Technology Trends in 2015
There is a lot of hype around technology in events. In the last year a lot of new services have popped up, all claiming we really need to use them at our events, and many employ a lot of buzz words and jargon. This must be pretty daunting for most to wade through, so we thought it might be useful if we gave our thoughts on what we think will happen in 2015.
2015 – Year of the App?
It is true that delegates are expecting more and more technology to be available at the events they attend. A high percentage of delegates own smart phones and they are used to the ‘app’ culture. We recently attended the first “Event Tech” exhibition and there were many providers of event apps, all proclaiming they are a “must have” for events.
For some events such as exhibitions, event apps on delegates’ own devices can offer great advantages, but implementation is still an issue. The official app for the Event Tech exhibition was downloaded and installed by fewer than 50% of the visitors (based on official attendance figures against a quick count on the app itself); and this was at an exhibition about technology for events.
I think there is also a belief that the use of app will reduce the workload for an events team, however, there is a lot involved:
- Who is inputting and updating the data in the app?
- Who is sending out emails to delegates reminding them to download the app?
- Who is preparing the onsite signage explaining how to use the app?
- Who is helping delegates install and operate the app?
A simple-to-use web-based solution will offer a better solution for many events as there are no downloads and are by definition easier to use.
So, I think there will be an upsurge in the use of Event Apps in 2015, but I fear many will be disappointed by the results they achieve.
Venue Wi-Fi will improve over 2015 as venues adjust to the demands of their clients. However, many venues will still be offering expensive and sub-standard Wi-Fi and internet connections, so unfortunately there will be some screams of frustration throughout 2015 as event organisers discover too late the Wi-Fi is just not capable of delivering what is required.
There are many different technologies that can be used at events now. Some experts feel we should “drench” our delegates in technology in 2015. Hopefully however, wise event managers will see sense and be very selective about which technologies to implement. One quote I’m fond of is:
I think we will see though some events lose their way by thinking a deluge of information is helping their event. Our attention spans are getting shorter by the hour it seems (thank you Twitter) and also opinions are often created instantly, with no deliberation or contemplation (thank you again, Twitter). 2015 will I hope create some islands of sanity where technology is used sensibly to increase delegate attention and boost rational and measured thinking instead.
As event organisers try to introduce technologies to their events, 2015 will see them become increasingly frustrated by the lack of integration between the different suppliers. This is not an easy nut to crack at all, but I think 2015 will start to see event organisers demanding their suppliers talk to each other to find ways data can be shared and outcomes improved.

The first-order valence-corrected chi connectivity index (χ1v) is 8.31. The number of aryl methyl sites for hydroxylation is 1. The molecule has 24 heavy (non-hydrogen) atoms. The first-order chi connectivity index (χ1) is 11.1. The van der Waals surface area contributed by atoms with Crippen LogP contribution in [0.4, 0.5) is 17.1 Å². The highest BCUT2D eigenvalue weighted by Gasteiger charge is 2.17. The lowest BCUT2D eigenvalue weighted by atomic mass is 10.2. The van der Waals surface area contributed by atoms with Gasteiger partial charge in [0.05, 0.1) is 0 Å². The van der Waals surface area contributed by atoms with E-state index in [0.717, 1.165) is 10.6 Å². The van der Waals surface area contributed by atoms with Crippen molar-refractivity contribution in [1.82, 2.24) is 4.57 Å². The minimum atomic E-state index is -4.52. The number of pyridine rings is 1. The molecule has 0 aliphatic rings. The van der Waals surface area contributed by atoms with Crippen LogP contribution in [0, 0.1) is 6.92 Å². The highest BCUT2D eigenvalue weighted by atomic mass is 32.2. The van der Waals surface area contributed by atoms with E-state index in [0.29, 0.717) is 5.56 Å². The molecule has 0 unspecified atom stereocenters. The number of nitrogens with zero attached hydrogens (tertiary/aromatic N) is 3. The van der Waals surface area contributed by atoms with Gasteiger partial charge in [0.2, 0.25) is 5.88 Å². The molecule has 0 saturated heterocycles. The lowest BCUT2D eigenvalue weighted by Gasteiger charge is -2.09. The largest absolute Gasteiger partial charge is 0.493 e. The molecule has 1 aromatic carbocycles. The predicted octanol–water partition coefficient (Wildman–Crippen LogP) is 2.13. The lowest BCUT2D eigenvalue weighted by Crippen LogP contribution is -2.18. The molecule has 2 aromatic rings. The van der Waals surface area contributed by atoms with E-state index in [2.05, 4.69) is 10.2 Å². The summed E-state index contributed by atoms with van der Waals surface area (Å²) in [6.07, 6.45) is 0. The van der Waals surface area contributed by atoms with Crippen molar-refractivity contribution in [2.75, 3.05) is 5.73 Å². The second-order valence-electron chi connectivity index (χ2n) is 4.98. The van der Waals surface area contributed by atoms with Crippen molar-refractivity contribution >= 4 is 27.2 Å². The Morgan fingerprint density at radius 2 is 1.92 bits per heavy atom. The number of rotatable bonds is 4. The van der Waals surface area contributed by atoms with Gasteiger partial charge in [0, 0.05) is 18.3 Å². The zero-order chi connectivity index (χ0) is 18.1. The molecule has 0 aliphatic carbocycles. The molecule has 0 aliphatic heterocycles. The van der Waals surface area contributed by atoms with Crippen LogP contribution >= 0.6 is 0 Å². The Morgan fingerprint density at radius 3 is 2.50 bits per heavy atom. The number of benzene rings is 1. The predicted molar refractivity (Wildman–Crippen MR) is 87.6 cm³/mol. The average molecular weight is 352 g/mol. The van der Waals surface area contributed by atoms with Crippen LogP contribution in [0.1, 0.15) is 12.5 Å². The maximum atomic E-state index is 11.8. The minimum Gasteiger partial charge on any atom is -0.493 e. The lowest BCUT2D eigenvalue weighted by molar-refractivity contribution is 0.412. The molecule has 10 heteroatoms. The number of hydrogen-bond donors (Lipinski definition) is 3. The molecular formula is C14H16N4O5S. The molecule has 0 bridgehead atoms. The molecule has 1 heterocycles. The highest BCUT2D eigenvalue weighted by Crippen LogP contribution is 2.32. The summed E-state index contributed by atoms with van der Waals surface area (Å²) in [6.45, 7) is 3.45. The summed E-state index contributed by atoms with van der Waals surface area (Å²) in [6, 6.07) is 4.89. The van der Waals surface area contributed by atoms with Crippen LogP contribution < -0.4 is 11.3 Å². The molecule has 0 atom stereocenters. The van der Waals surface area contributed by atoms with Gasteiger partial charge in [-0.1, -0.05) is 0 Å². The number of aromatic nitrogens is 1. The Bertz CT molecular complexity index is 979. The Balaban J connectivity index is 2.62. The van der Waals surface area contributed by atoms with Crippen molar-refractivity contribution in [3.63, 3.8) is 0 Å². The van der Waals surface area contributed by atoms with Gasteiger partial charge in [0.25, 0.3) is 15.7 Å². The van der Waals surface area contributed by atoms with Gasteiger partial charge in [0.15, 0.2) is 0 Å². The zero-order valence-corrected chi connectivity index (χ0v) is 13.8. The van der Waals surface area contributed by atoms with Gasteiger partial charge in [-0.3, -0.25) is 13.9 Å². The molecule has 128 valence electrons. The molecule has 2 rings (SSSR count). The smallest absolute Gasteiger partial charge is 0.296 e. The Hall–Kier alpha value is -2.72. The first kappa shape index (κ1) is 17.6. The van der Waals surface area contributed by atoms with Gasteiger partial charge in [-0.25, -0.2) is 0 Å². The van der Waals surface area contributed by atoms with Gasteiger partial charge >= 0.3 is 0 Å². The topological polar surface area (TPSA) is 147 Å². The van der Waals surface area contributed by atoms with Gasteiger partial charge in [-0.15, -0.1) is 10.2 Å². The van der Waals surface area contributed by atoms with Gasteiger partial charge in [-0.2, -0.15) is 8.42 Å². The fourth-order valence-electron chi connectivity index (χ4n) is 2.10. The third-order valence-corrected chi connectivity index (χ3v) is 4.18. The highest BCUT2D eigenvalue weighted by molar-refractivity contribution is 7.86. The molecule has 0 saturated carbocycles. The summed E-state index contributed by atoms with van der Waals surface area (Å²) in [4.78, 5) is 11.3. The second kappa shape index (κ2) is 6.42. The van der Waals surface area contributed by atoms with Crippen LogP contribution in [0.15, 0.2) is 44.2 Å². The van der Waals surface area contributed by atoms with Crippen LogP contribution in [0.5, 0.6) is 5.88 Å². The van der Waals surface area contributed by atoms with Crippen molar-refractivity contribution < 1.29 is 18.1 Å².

Wearable technology has been touted as the next big thing: however there is yet to be a “killer app” for this – certainly not one that is applicable to the events industry. At the latest CES in Las Vegas, where new technology is shown off to easily-wowed audiences, wearable technology included a belt that vibrates when you have been sitting down too long…
Google have recently announced they will not develop their Glass program any further – another reason for doubting wearable technology’s current usefulness.
I suppose we can classify RFID badges and wristbands as wearable technology, and I think this is perhaps the only one that will have any significant impact at events in 2015.
The use of GPS outdoors is a great tool however it cannot be used indoors with any great accuracy at all. This makes it impossible to use at most events as a way of giving delegates/visitors location-based information.
The introduction of Bluetooth Low Energy beacons (or iBeacons as Apple call them) will provide new ways of lead generation and helping visitors get the most out of their visit to exhibitions and trade shows. This involves installing beacons that can be detected by an app on a mobile phone which then tailors what appears on screen according to their location. It can also be used for more fun things such as scavenger hunts too, and there will be other applications that will emerge. This is an area that will see growth in 2015.
In conclusion there will be a lot more technology employed at events in 2015 as delegates and clients request and expect more. Suppliers will have to be more versatile and flexible in order to accommodate the different requirements at the events they support. I think it will be a year of consolidation, building on the changes of the last couple of years. Event organisers will have to be aware though of the plethora of new solutions, many of which profess to be “disruptive” or “award-winning”.
The wise event organiser will be asking their suppliers a lot of questions in order to get the right solutions for the events they organise…